Robinson Crusoe

April 20, 2019 at 5:08 am (Education, Reviews) (, , , , , , , , )

842e230f-d41e-44cd-b7fd-f0ab2c5c53d8_1024x1024.jpg

Title: Robinson Crusoe

Author: Daniel Defoe

The only memory I have of my father reading to me is when he read me Robinson Crusoe. I was ten. I don’t remember why, of all the moments, he chose to read this particular book to me – when I was already reading at a post collegiate level on my own and had been for awhile – when my sister and my mother had previously done most of the read-alouds in our family. Maybe it was good timing with work, maybe he was excited I was interested in it, who knows? Neither of us remembers at this point, twenty-five years later, but what we do know is this: It mattered.

So it was a pretty big deal to me when in February of 2018, I found myself in the car on a cross country road trip to the Creation Museum with my daughter, my dog, both my parents, and began reading Robinson Crusoe out loud in the car.

Robinson Crusoe was first published on April 25th, 1719, and even though we know it to be a novel now in 2019, it still has elements that lead first time readers to believe it to be a true account of a man’s travels. It was mistaken as such during its early release, an intentional marketing ploy by Daniel Defoe, because even in the 1700’s, sensational stories are sold most efficiently if we think they’re real. Look at James Frey and his Million Little Pieces “memoir.”

The first edition of the book touted Robinson Crusoe as both author and protagonist, but now we know that Crusoe is merely a character. In my personal opinion, not even the best character, I have always been most drawn to Friday.

There are many things inherently wrong with Robinson Crusoe if you look at the story from twenty-first century eyes: Robinson Crusoe works hard and then God blesses him to become a king-like fellow. One, that’s just not how God works, and many 1700’s boys and girls were then encouraged to be like Crusoe with this lordship at motivation. Two, it highlights the slave trade, and if you ask most modern Americans they’ll tell you this is a story of white supremacy, white privilege, oppression of all others, etc. etc.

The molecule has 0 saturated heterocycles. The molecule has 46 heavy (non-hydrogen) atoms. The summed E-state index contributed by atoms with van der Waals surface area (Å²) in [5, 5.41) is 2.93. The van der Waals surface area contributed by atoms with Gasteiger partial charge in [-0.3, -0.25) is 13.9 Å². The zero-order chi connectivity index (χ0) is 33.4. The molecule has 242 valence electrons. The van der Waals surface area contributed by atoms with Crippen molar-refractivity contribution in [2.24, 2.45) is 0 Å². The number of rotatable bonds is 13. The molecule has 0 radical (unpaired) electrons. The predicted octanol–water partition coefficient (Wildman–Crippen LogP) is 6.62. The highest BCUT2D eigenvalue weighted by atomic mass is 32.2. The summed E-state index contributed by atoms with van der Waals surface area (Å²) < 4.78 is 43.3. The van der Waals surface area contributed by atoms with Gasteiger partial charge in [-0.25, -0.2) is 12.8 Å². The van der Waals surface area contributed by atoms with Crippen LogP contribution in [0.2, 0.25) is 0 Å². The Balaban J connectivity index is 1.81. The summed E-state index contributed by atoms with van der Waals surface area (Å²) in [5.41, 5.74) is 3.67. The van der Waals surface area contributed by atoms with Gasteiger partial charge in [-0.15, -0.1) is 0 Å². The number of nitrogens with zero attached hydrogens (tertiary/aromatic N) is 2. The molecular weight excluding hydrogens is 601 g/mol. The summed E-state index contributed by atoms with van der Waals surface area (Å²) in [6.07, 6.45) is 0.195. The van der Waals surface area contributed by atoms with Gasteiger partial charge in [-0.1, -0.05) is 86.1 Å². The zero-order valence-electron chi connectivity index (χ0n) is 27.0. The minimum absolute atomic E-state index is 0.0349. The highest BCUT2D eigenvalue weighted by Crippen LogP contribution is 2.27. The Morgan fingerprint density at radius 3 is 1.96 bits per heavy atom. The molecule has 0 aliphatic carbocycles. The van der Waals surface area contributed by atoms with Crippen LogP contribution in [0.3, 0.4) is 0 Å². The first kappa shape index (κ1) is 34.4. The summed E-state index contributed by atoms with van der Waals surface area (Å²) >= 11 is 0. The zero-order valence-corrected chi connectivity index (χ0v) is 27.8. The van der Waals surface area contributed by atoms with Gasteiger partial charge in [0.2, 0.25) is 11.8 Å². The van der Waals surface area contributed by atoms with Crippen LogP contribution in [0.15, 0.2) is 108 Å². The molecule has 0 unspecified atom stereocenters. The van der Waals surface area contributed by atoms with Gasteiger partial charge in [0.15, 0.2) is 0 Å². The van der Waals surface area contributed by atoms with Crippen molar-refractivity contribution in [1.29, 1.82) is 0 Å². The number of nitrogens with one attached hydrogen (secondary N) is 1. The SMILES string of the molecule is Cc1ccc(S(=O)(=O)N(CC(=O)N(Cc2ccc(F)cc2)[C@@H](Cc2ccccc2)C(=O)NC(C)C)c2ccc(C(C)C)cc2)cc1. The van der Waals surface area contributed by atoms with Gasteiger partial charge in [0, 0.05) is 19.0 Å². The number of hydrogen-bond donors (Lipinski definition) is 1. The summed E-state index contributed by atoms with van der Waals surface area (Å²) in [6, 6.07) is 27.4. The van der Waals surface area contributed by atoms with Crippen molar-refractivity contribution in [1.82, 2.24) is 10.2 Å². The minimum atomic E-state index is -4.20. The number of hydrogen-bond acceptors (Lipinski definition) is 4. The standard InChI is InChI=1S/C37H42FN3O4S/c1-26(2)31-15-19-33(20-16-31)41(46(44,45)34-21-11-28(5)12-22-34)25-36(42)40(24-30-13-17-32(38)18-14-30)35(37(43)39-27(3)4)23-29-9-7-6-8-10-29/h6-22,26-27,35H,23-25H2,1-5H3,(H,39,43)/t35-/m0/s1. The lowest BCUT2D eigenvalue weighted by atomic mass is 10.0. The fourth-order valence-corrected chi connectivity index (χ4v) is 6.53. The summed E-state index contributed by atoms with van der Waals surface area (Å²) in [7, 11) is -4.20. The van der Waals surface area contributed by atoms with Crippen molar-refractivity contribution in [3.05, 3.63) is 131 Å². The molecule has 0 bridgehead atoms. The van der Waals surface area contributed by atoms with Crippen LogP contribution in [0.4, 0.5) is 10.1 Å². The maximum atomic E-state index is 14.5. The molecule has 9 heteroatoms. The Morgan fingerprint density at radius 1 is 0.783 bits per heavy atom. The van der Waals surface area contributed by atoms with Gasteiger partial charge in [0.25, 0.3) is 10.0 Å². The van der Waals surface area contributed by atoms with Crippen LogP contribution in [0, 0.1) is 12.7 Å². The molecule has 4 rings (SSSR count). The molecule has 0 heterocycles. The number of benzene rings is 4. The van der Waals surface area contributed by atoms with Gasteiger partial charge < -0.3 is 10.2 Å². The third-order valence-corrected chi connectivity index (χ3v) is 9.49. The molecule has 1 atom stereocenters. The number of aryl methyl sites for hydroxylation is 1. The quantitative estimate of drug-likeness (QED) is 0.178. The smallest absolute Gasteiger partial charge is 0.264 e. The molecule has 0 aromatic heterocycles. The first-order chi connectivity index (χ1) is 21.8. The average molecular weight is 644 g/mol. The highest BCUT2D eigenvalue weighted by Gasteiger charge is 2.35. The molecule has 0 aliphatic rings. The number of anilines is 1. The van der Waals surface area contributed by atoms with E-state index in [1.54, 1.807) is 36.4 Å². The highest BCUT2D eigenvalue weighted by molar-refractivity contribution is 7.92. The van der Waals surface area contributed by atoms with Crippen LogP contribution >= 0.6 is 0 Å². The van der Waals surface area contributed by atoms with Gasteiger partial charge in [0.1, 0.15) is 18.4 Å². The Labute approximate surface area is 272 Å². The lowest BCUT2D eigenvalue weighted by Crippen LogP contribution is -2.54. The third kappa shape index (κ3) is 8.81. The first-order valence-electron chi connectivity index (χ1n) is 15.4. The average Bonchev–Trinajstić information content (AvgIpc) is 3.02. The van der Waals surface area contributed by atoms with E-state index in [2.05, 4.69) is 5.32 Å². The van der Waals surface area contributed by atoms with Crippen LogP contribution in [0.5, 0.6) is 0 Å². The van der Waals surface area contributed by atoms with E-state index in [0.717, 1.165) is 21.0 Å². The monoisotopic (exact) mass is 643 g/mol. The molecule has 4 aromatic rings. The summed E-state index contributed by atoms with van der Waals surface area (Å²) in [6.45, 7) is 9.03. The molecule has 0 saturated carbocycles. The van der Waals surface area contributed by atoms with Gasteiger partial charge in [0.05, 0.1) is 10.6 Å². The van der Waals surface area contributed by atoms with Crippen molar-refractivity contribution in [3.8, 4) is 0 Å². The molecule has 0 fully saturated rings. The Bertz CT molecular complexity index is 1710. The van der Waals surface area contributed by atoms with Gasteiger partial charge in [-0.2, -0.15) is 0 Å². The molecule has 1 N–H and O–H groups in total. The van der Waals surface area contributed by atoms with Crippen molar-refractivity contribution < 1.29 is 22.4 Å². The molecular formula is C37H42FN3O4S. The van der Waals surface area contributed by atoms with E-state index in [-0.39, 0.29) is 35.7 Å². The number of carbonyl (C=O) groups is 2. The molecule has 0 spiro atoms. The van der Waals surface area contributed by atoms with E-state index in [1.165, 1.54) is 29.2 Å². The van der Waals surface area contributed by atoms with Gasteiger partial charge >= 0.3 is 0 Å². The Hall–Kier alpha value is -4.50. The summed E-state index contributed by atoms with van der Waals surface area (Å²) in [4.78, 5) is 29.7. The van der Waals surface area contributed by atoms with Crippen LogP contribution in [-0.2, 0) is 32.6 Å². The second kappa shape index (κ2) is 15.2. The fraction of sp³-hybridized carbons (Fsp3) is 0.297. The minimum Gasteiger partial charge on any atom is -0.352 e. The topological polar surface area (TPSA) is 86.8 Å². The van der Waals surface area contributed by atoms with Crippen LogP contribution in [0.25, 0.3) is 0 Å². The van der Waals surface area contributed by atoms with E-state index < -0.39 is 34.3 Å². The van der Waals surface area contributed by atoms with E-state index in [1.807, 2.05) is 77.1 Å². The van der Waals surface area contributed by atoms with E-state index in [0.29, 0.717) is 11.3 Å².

Despite these hang ups, I love it. I think it’s a story that starts conversations. We need to be having conversations with our kids. What makes a protagonist? What makes a hero? What’s right? How do you feel about Crusoe and Friday’s relationship? Do you think this is appropriate? Do you think its duplicatable? Should it be duplicatable?

Kiddo was only seven when we read this together, but I think she got a lot of out of it and it definitely gave us a better view of the 1700’s as we studied all aspects of history. We got to the travel the world through the eyes of an author who lived during the times, and whether his worldview was good or bad, right or wrong, Defoe described it all vividly.

Permalink Leave a Comment

Happy Fourth of July

July 5, 2013 at 7:05 pm (Education, Reviews) (, , , , , , , , , , , , , , , , , , , , , , , , , , , , , , )

fireworks

The Half Price Books Humble book club read John Adams by David McCullough this month.  We discussed it together Monday night, even though I had only read the first 400 pages.  The best thing about holidays, for me, though is their ability to mandate what gets read off the TBR pile next.  So this week, as I researched for book club, lounged with family, watched fireworks, and read to the kiddo… this is what freedom looked like:

John AdamsTitle: John Adams

Author: David McCullough

Genre: History

Publisher: Simon & Schuster

Length: 751 pages